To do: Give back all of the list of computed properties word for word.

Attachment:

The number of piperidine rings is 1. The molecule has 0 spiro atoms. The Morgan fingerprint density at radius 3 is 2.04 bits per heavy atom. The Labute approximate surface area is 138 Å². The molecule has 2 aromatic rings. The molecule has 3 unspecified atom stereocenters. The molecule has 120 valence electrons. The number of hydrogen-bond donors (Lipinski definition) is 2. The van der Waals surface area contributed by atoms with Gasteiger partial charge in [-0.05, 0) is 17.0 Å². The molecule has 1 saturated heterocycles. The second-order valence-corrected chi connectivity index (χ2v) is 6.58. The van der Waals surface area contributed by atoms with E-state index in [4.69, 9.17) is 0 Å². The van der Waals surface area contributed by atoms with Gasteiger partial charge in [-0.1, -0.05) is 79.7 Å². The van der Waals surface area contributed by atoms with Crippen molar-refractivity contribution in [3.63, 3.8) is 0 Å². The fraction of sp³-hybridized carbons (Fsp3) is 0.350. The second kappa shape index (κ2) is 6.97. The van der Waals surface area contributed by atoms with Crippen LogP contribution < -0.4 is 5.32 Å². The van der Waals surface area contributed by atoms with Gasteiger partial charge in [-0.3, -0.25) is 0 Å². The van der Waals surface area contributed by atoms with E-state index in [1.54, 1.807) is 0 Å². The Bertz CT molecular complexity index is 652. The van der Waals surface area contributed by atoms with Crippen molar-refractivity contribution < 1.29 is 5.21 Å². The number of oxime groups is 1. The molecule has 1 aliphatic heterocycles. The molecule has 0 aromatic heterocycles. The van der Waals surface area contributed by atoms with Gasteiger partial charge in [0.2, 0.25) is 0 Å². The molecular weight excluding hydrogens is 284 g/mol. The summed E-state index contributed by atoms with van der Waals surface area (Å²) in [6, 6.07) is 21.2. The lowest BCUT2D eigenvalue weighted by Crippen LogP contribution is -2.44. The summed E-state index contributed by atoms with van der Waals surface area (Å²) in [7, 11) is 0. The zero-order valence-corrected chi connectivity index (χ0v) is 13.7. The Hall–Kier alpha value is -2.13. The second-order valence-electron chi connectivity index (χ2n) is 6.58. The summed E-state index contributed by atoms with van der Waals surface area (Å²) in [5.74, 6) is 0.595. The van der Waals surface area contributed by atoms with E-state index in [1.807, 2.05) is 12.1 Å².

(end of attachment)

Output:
The number of piperidine rings is 1. The molecule has 0 spiro atoms. The Morgan fingerprint density at radius 3 is 2.04 bits per heavy atom. The Labute approximate surface area is 138 Å². The molecule has 2 aromatic rings. The molecule has 3 unspecified atom stereocenters. The molecule has 120 valence electrons. The number of hydrogen-bond donors (Lipinski definition) is 2. The van der Waals surface area contributed by atoms with Gasteiger partial charge in [-0.05, 0) is 17.0 Å². The molecule has 1 saturated heterocycles. The second-order valence-corrected chi connectivity index (χ2v) is 6.58. The van der Waals surface area contributed by atoms with E-state index in [4.69, 9.17) is 0 Å². The van der Waals surface area contributed by atoms with Gasteiger partial charge in [-0.1, -0.05) is 79.7 Å². The van der Waals surface area contributed by atoms with Crippen molar-refractivity contribution in [3.63, 3.8) is 0 Å². The fraction of sp³-hybridized carbons (Fsp3) is 0.350. The second kappa shape index (κ2) is 6.97. The van der Waals surface area contributed by atoms with Crippen LogP contribution < -0.4 is 5.32 Å². The van der Waals surface area contributed by atoms with Gasteiger partial charge in [-0.3, -0.25) is 0 Å². The van der Waals surface area contributed by atoms with E-state index in [1.54, 1.807) is 0 Å². The Bertz CT molecular complexity index is 652. The van der Waals surface area contributed by atoms with Crippen molar-refractivity contribution < 1.29 is 5.21 Å². The number of oxime groups is 1. The molecule has 1 aliphatic heterocycles. The molecule has 0 aromatic heterocycles. The van der Waals surface area contributed by atoms with Gasteiger partial charge in [0.2, 0.25) is 0 Å². The molecular weight excluding hydrogens is 284 g/mol. The summed E-state index contributed by atoms with van der Waals surface area (Å²) in [6, 6.07) is 21.2. The lowest BCUT2D eigenvalue weighted by Crippen LogP contribution is -2.44. The summed E-state index contributed by atoms with van der Waals surface area (Å²) in [7, 11) is 0. The zero-order valence-corrected chi connectivity index (χ0v) is 13.7. The Hall–Kier alpha value is -2.13. The second-order valence-electron chi connectivity index (χ2n) is 6.58. The summed E-state index contributed by atoms with van der Waals surface area (Å²) in [5.74, 6) is 0.595. The van der Waals surface area contributed by atoms with E-state index in [1.807, 2.05) is 12.1 Å².